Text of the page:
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KEYNESIAN EQUILIBRIUM: The state of the macroeconomy in which aggregate expenditures are equal to aggregate output. This is illustrated using the income-expenditure model, or Keynesian cross, as the intersection of the aggregate expenditures line and the 45-degree line. The aggregate expenditures line is the summation of consumption expenditures, investment expenditures, government purchases, and net exports. The 45-degree line represents all combinations in which aggregate expenditures equal aggregate output. Keynesian equilibrium is also represented by the saving-investment, or injection-leakage, model as the intersection between the injection line (investment expenditures, government purchases, and exports) and the leakage line (saving, taxes, and imports).

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BALANCE OF TRADE: The difference between funds received by a country when exporting merchandise and the funds paid for importing merchandise. The balance of trade is a major part of the current accounts portion of the balance of payments. A balance of trade surplus results if exports exceed imports, commonly termed a favorable balance of trade, and a balance of trade deficit exists if imports exceed exports, analogously termed an unfavorable balance of trade. The "favorable" and "unfavorable" normative connotations attached to the balance of trade rests with the presumption that a nation is "better off" when it exports more than it imports, which is not necessarily true.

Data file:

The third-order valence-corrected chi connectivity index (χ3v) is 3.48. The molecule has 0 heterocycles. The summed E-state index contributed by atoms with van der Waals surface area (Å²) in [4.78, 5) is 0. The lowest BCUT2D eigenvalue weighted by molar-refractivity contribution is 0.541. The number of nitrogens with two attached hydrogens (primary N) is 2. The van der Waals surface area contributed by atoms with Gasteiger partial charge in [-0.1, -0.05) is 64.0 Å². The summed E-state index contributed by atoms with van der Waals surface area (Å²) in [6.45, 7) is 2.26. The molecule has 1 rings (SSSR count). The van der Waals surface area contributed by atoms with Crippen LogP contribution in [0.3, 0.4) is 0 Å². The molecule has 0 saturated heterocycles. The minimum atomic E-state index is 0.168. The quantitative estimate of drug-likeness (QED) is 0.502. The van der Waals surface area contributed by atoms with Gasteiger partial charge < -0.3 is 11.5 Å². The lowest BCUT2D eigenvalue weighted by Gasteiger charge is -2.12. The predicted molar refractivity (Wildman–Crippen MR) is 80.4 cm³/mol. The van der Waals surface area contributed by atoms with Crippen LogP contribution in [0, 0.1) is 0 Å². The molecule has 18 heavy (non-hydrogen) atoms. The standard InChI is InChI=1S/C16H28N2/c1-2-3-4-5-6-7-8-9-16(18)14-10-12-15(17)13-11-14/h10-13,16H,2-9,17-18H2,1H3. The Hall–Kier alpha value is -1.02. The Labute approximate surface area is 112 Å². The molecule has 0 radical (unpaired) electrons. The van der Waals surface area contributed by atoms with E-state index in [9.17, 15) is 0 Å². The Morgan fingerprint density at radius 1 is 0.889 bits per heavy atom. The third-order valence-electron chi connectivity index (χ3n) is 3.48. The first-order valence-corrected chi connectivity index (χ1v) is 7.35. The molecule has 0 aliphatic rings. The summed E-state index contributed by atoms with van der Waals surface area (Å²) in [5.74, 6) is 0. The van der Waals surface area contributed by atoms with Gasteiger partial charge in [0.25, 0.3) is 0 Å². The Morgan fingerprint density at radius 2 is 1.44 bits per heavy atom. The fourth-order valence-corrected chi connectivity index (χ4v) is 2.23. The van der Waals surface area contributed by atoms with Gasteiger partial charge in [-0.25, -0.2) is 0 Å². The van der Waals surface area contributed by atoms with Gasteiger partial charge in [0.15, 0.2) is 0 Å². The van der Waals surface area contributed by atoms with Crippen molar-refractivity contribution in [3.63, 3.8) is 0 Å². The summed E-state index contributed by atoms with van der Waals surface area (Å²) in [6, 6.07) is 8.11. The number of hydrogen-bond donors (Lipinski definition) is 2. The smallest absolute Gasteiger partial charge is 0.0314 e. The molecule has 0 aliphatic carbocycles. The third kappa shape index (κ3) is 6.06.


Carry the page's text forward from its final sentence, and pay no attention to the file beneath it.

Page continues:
See also | foreign trade | export | import | current account | balance of payments | balance of trade surplus | balance of trade deficit | favorable balance of trade | unfavorable balance of trade | normative economics |


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MARGINAL PROPENSITY TO IMPORT

The change in imports purchased from the foreign induced by a change in income or production (national income or gross domestic product). The marginal propensity to import (abbreviated MPM) is another term for the slope of the imports line and is calculated as the change in imports divided by the change in income or production. The MPM plays a role in Keynesian economics. It augments the slope of the aggregate expenditures line and is part to the multiplier process. A related marginal measure is the marginal propensity to consume.

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